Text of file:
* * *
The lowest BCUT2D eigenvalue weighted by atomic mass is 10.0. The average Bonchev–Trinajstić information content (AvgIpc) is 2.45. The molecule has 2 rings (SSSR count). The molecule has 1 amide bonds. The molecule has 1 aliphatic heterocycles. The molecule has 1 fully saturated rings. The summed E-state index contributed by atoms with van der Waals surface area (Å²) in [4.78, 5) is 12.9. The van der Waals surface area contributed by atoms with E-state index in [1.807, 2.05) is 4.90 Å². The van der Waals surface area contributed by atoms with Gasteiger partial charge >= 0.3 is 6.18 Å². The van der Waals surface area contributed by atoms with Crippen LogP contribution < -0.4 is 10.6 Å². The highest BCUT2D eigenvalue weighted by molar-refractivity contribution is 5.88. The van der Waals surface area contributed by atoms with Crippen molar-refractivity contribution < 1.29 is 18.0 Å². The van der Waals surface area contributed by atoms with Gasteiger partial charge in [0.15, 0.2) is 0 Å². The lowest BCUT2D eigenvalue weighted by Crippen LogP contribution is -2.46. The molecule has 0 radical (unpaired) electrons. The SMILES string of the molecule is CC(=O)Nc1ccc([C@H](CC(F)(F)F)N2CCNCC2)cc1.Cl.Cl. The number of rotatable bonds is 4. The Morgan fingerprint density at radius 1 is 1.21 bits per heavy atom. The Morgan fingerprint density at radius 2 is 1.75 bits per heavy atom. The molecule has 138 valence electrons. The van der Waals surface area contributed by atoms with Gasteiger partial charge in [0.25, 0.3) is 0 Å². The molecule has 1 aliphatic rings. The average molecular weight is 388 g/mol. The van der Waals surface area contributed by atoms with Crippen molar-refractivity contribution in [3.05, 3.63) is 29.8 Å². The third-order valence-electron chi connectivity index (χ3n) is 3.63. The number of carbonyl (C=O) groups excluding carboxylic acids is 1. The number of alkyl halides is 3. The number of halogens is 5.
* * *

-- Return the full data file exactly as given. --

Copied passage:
The lowest BCUT2D eigenvalue weighted by atomic mass is 10.0. The average Bonchev–Trinajstić information content (AvgIpc) is 2.45. The molecule has 2 rings (SSSR count). The molecule has 1 amide bonds. The molecule has 1 aliphatic heterocycles. The molecule has 1 fully saturated rings. The summed E-state index contributed by atoms with van der Waals surface area (Å²) in [4.78, 5) is 12.9. The van der Waals surface area contributed by atoms with E-state index in [1.807, 2.05) is 4.90 Å². The van der Waals surface area contributed by atoms with Gasteiger partial charge >= 0.3 is 6.18 Å². The van der Waals surface area contributed by atoms with Crippen LogP contribution < -0.4 is 10.6 Å². The highest BCUT2D eigenvalue weighted by molar-refractivity contribution is 5.88. The van der Waals surface area contributed by atoms with Crippen molar-refractivity contribution < 1.29 is 18.0 Å². The van der Waals surface area contributed by atoms with Gasteiger partial charge in [0.15, 0.2) is 0 Å². The lowest BCUT2D eigenvalue weighted by Crippen LogP contribution is -2.46. The molecule has 0 radical (unpaired) electrons. The SMILES string of the molecule is CC(=O)Nc1ccc([C@H](CC(F)(F)F)N2CCNCC2)cc1.Cl.Cl. The number of rotatable bonds is 4. The Morgan fingerprint density at radius 1 is 1.21 bits per heavy atom. The Morgan fingerprint density at radius 2 is 1.75 bits per heavy atom. The molecule has 138 valence electrons. The van der Waals surface area contributed by atoms with Gasteiger partial charge in [0.25, 0.3) is 0 Å². The molecule has 1 aliphatic rings. The average molecular weight is 388 g/mol. The van der Waals surface area contributed by atoms with Crippen molar-refractivity contribution in [3.05, 3.63) is 29.8 Å². The third-order valence-electron chi connectivity index (χ3n) is 3.63. The number of carbonyl (C=O) groups excluding carboxylic acids is 1. The number of alkyl halides is 3. The number of halogens is 5.